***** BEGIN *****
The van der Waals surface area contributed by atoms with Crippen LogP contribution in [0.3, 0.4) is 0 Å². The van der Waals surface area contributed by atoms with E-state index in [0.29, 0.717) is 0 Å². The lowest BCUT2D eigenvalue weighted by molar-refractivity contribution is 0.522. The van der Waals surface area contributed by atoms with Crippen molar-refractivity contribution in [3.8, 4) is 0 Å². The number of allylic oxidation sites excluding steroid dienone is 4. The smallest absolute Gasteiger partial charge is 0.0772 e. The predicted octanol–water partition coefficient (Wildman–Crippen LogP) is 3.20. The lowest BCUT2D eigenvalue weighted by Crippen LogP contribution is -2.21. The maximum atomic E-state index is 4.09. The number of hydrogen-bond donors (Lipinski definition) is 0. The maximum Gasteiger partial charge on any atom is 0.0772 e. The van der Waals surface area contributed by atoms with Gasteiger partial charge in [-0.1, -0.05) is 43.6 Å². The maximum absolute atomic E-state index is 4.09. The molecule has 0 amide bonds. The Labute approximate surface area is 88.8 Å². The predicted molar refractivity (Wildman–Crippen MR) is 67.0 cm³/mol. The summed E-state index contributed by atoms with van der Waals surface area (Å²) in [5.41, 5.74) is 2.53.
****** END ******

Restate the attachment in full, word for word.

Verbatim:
The van der Waals surface area contributed by atoms with Crippen LogP contribution in [0.3, 0.4) is 0 Å². The van der Waals surface area contributed by atoms with E-state index in [0.29, 0.717) is 0 Å². The lowest BCUT2D eigenvalue weighted by molar-refractivity contribution is 0.522. The van der Waals surface area contributed by atoms with Crippen molar-refractivity contribution in [3.8, 4) is 0 Å². The number of allylic oxidation sites excluding steroid dienone is 4. The smallest absolute Gasteiger partial charge is 0.0772 e. The predicted octanol–water partition coefficient (Wildman–Crippen LogP) is 3.20. The lowest BCUT2D eigenvalue weighted by Crippen LogP contribution is -2.21. The maximum atomic E-state index is 4.09. The number of hydrogen-bond donors (Lipinski definition) is 0. The maximum Gasteiger partial charge on any atom is 0.0772 e. The van der Waals surface area contributed by atoms with Gasteiger partial charge in [-0.1, -0.05) is 43.6 Å². The maximum absolute atomic E-state index is 4.09. The molecule has 0 amide bonds. The Labute approximate surface area is 88.8 Å². The predicted molar refractivity (Wildman–Crippen MR) is 67.0 cm³/mol. The summed E-state index contributed by atoms with van der Waals surface area (Å²) in [5.41, 5.74) is 2.53.